The question whether pre-plan settlements must also be “fair and equitable” in the context of the priority scheme of the Code has been addressed by two appeals courts. The Fifth Circuit Court of Appeals first addressed this question in United States v. AWECO Inc., (In re AWECO Inc.), 725 F2d 293 (5th Cir. 1984), in which the debtor filed a reorganization plan but never presented it to creditors for approval. During its chapter 11 proceedings, AWECO settled with its creditor, United American Car Co. arising out of AWECO’s multimillion dollar contract with United to purchase railroad cars from United. The settlement agreement required AWECO to transfer to United $5.3 million worth of cash and property, including property that was secured by Sutton Investments, a judgment lienholder, and the 1RS as a statutory lienholder. When the settlement agreement was filed with the bankruptcy court, various parties in interest objected to the agreement, arguing that the settlement was not fair to creditors other than United and that there was no record to establish that United would receive as much as $5.3 million in distribution as an unsecured creditor in the bankruptcy proceedings. The bankruptcy court approved the settlement and found that the settlement was “fair and equitable” and “in the best interests of the Debtor, its estate, and its creditors.” The district court affirmed the bankruptcy court’s ruling and “concluded that, because testimony at the earlier hearings indicated that a settlement with United would give the debtor its only chance at reorganization, the settlement benefited all creditors.” AWECO, 725F.2dat297.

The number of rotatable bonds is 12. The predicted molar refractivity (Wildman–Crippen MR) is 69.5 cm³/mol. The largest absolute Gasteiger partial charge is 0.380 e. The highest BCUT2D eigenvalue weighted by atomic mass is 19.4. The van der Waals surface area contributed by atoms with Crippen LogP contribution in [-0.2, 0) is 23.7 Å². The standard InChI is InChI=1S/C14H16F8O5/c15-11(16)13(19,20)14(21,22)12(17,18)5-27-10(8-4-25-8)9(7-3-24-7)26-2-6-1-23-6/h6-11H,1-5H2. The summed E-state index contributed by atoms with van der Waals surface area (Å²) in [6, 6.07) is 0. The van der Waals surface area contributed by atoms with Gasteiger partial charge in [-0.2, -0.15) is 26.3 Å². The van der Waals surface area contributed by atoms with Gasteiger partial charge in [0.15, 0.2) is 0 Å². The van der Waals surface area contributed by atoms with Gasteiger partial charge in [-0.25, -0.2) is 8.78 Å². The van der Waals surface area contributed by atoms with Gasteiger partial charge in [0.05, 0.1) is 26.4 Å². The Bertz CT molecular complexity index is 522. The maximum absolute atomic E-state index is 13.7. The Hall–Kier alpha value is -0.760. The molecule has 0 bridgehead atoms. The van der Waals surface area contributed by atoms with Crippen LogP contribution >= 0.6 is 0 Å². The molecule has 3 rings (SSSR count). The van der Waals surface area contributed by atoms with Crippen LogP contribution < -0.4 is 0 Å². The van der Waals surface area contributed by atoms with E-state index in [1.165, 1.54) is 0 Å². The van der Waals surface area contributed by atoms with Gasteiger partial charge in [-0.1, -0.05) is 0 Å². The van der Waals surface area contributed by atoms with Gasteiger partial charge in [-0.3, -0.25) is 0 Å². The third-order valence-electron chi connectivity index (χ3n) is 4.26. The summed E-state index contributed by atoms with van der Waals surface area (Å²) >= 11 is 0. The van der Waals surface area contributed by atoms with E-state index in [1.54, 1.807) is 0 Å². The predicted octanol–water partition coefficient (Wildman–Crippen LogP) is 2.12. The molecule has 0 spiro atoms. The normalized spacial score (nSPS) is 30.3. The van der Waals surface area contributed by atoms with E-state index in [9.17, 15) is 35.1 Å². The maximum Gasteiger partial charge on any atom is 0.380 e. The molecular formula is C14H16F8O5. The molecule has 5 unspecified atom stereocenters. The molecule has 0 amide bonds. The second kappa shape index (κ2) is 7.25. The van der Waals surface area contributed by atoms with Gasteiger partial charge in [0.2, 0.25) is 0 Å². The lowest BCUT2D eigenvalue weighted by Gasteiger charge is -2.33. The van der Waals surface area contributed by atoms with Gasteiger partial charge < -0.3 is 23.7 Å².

On appeal, the appeals court vacated and remanded the decision and held that the bankruptcy court had not considered sufficient factual information to determine if the settlement was fair and equitable to all creditors. In applying the requirement that the settlement must be “fair and equitable” to any objecting senior creditors, the court reasoned that “as soon as a debtor files a petition for relief, fair and equitable settlement of creditors’ claims becomes a goal of the proceedings. The goal does not suddenly appear during the process of approving a plan of confirmation.” Id. at 298. The AWECO court left no discretion to the bankruptcy judge and held that with pre-plan settlements, just as with a reorganization plan, the bankruptcy judge would abuse his or her discretion in approving a settlement with a junior creditor unless the court concludes that the priority of payments under the Code will be respected as to objecting senior creditors. Id.

Earlier this year, the second Circuit Court of Appeals suggested that the Fifth Circuit’s decision in AWECO employed a too-rigid test in its holding that a bankruptcy court would abuse its discretion in approving pre-plan settlements that did not strictly adhere to the absolute priority rule. see Motorola Inc. v. Official Comm. of Unsecured Creditors (In re Iridium Operating LLC), 478 F.3d 452 (2d Cir. 2007). The second Circuit rejected AWECO’s per se rule and held that in evaluating a Rule 9019 pre-plan settlement, the primary (but not sole) factor the bankruptcy court must consider is whether the settlement is “fair and reasonable” in that it respects Code’s priority scheme for distribution of estate assets. In Iridium, the unsecured creditors’ committee explored pursuing litigation to challenge the liens of the debtor’s secured lenders and to pursue claims against the debtor’s former parent company and creditor, Motorola. In recognition of the limited resources to pursue extensive and complex litigation against both the lenders and Motorola, the committee reached an agreement with the lenders, and they jointly sought court approval of a proposed pre-plan settlement. The agreement acknowledged that, upon court approval of the settlement agreement, the lenders’ liens are senior, perfected and unavoidable and not subject to offsets, defenses, claims or counterclaims. In addition, the settlement was to divide the estate’s remaining assets into three separate traunches, with certain funds being distributed into a newly-created limited liability company (LLC).